The first thing that attracts your attention in the film Loving Vincent is, of course, the technique of execution. The work of the Pole Dorota Kobiela (scriptwriter of the fairytale The Flying Machine, 2011) and the Briton Hugh Welchman (Oscar for the best animated short film Peter and the Wolf, 2007) is the world’s first full-length animated movie fully drawn with oil paints. A team of 85 artists (including some Ukrainians) did all the 62,470 frames in oil on a canvas in the same post-impressionist manner in which Vincent van Gogh worked.
The protagonist is Armand (Douglas Booth), the son of postman Joseph Roulin, a hot-tempered but sincere boy with a strong feeling of justice. At the beginning of the story, father asks Armand to deliver van Gogh’s last letter to some of the painter’s relatives (it was addressed to his brother Theo, but he was also dead). Armand comes to the town Auvers-sur-Oise to find Vincent’s close friend doctor Gachet (Jerome Flynn). Waiting for the latter to come back, the postman meets a lot of people who not only knew van Gogh and the circumstances of his death, but also appeared on his pictures.
Biographic films about well-known people often “suffer” from excessive melodramatics and simplified plot-related techniques, when, to shape the story, scriptwriters try to find a conflict in the life of a hero or heroine, showing the finesse of gutter-press journalists and putting the blame on each and every. The authors of Loving Vincent also rely on a biographic material. However, even introducing some elements of detective investigation, they still leave it to the spectator to answer the question about the cause of the artist’s death (suicide or unintentional murder?). Everybody is guilty of something, but nobody is guilty in essence. The permanent source of Vincent’s misfortunes is not the hypothetic mental abnormality but his very nature and gift – too challenging to the surrounding reality.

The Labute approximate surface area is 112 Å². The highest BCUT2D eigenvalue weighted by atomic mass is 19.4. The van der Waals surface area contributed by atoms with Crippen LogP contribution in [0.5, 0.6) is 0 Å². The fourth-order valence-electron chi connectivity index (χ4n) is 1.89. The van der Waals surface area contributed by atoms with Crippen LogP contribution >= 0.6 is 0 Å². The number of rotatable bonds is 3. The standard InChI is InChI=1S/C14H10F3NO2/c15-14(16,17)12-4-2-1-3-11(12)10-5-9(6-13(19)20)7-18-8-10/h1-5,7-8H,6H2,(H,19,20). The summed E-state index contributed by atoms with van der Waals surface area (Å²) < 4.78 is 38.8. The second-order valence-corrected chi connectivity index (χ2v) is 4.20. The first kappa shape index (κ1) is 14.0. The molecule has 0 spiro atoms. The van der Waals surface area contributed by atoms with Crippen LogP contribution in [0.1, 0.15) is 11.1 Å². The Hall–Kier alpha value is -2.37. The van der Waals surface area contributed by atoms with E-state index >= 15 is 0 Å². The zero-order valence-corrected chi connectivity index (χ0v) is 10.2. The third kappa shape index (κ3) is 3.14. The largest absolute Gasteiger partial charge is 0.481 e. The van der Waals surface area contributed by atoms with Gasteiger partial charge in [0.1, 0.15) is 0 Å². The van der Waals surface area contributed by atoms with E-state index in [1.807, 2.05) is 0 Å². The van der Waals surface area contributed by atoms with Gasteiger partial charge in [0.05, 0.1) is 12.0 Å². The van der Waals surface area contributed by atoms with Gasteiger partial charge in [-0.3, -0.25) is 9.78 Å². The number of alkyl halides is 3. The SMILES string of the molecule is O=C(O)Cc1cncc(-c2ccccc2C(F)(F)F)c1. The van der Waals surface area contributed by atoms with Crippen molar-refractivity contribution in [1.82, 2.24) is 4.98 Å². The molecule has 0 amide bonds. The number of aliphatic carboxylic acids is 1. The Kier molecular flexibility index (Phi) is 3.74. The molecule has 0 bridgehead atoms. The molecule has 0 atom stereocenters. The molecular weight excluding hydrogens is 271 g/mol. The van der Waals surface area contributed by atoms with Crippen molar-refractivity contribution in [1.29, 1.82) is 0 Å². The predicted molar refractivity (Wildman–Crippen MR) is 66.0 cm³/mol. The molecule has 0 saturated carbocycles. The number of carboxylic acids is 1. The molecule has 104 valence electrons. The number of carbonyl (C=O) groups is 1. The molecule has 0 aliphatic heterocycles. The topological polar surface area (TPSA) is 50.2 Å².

Interestingly, Vincent passes as a secondary character, mostly in black and white flashbacks. This detachment, coupled with the equality of various voices, views, and versions, make the film’s style fully justified or even the only possible. People on the screen speak about van Gogh and argue whether he was a genius, but all this occurs in the world he created.
And this metaphor also applies to us. We are also, in a way, the creatures of Vincent – on paintbrush tips, lovingly.